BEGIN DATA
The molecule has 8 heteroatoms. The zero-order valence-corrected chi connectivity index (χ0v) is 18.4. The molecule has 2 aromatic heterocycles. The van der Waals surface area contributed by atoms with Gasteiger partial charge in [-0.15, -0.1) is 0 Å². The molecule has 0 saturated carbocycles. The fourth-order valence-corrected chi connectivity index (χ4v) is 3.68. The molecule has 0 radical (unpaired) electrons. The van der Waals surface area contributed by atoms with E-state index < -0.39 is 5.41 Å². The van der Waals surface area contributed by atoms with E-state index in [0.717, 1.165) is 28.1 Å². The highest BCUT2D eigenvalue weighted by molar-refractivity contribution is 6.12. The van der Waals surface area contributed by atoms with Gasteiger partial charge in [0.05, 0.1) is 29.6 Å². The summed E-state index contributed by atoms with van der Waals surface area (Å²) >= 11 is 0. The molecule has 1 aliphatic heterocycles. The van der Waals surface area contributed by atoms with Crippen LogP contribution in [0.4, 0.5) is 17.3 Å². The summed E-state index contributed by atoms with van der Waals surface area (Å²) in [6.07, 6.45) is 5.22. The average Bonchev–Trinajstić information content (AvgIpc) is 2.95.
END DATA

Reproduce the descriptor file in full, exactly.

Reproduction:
The molecule has 8 heteroatoms. The zero-order valence-corrected chi connectivity index (χ0v) is 18.4. The molecule has 2 aromatic heterocycles. The van der Waals surface area contributed by atoms with Gasteiger partial charge in [-0.15, -0.1) is 0 Å². The molecule has 0 saturated carbocycles. The fourth-order valence-corrected chi connectivity index (χ4v) is 3.68. The molecule has 0 radical (unpaired) electrons. The van der Waals surface area contributed by atoms with E-state index < -0.39 is 5.41 Å². The van der Waals surface area contributed by atoms with E-state index in [0.717, 1.165) is 28.1 Å². The highest BCUT2D eigenvalue weighted by molar-refractivity contribution is 6.12. The van der Waals surface area contributed by atoms with Gasteiger partial charge in [0.05, 0.1) is 29.6 Å². The summed E-state index contributed by atoms with van der Waals surface area (Å²) >= 11 is 0. The molecule has 1 aliphatic heterocycles. The van der Waals surface area contributed by atoms with Crippen LogP contribution in [0.4, 0.5) is 17.3 Å². The summed E-state index contributed by atoms with van der Waals surface area (Å²) in [6.07, 6.45) is 5.22. The average Bonchev–Trinajstić information content (AvgIpc) is 2.95.